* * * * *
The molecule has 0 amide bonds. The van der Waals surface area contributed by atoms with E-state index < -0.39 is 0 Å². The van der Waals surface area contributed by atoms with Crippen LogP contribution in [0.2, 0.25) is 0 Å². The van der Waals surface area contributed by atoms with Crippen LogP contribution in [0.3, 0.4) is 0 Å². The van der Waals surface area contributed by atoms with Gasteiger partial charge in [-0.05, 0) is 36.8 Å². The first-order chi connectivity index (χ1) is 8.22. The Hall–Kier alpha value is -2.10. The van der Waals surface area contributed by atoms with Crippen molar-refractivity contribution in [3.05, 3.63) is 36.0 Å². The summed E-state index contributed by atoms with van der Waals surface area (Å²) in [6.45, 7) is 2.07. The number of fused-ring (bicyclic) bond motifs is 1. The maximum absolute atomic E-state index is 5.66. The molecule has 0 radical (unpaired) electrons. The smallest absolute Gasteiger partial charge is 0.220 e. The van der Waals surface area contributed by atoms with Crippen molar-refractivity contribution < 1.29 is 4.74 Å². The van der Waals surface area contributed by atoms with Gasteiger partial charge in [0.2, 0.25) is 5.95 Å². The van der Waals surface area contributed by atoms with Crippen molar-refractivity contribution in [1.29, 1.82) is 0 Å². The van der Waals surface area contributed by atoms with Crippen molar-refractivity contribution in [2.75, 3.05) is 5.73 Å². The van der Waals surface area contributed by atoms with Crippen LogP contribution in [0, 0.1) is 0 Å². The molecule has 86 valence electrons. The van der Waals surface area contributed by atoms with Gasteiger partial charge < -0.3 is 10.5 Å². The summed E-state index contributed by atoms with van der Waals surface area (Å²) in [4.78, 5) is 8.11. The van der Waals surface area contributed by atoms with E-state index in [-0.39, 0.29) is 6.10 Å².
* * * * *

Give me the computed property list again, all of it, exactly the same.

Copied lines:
The molecule has 0 amide bonds. The van der Waals surface area contributed by atoms with E-state index < -0.39 is 0 Å². The van der Waals surface area contributed by atoms with Crippen LogP contribution in [0.2, 0.25) is 0 Å². The van der Waals surface area contributed by atoms with Crippen LogP contribution in [0.3, 0.4) is 0 Å². The van der Waals surface area contributed by atoms with Gasteiger partial charge in [-0.05, 0) is 36.8 Å². The first-order chi connectivity index (χ1) is 8.22. The Hall–Kier alpha value is -2.10. The van der Waals surface area contributed by atoms with Crippen molar-refractivity contribution in [3.05, 3.63) is 36.0 Å². The summed E-state index contributed by atoms with van der Waals surface area (Å²) in [6.45, 7) is 2.07. The number of fused-ring (bicyclic) bond motifs is 1. The maximum absolute atomic E-state index is 5.66. The molecule has 0 radical (unpaired) electrons. The smallest absolute Gasteiger partial charge is 0.220 e. The van der Waals surface area contributed by atoms with Crippen molar-refractivity contribution < 1.29 is 4.74 Å². The van der Waals surface area contributed by atoms with Gasteiger partial charge in [0.2, 0.25) is 5.95 Å². The van der Waals surface area contributed by atoms with Crippen molar-refractivity contribution in [1.29, 1.82) is 0 Å². The van der Waals surface area contributed by atoms with Crippen molar-refractivity contribution in [2.75, 3.05) is 5.73 Å². The van der Waals surface area contributed by atoms with Crippen LogP contribution in [0, 0.1) is 0 Å². The molecule has 86 valence electrons. The van der Waals surface area contributed by atoms with Gasteiger partial charge < -0.3 is 10.5 Å². The summed E-state index contributed by atoms with van der Waals surface area (Å²) in [4.78, 5) is 8.11. The van der Waals surface area contributed by atoms with E-state index in [-0.39, 0.29) is 6.10 Å².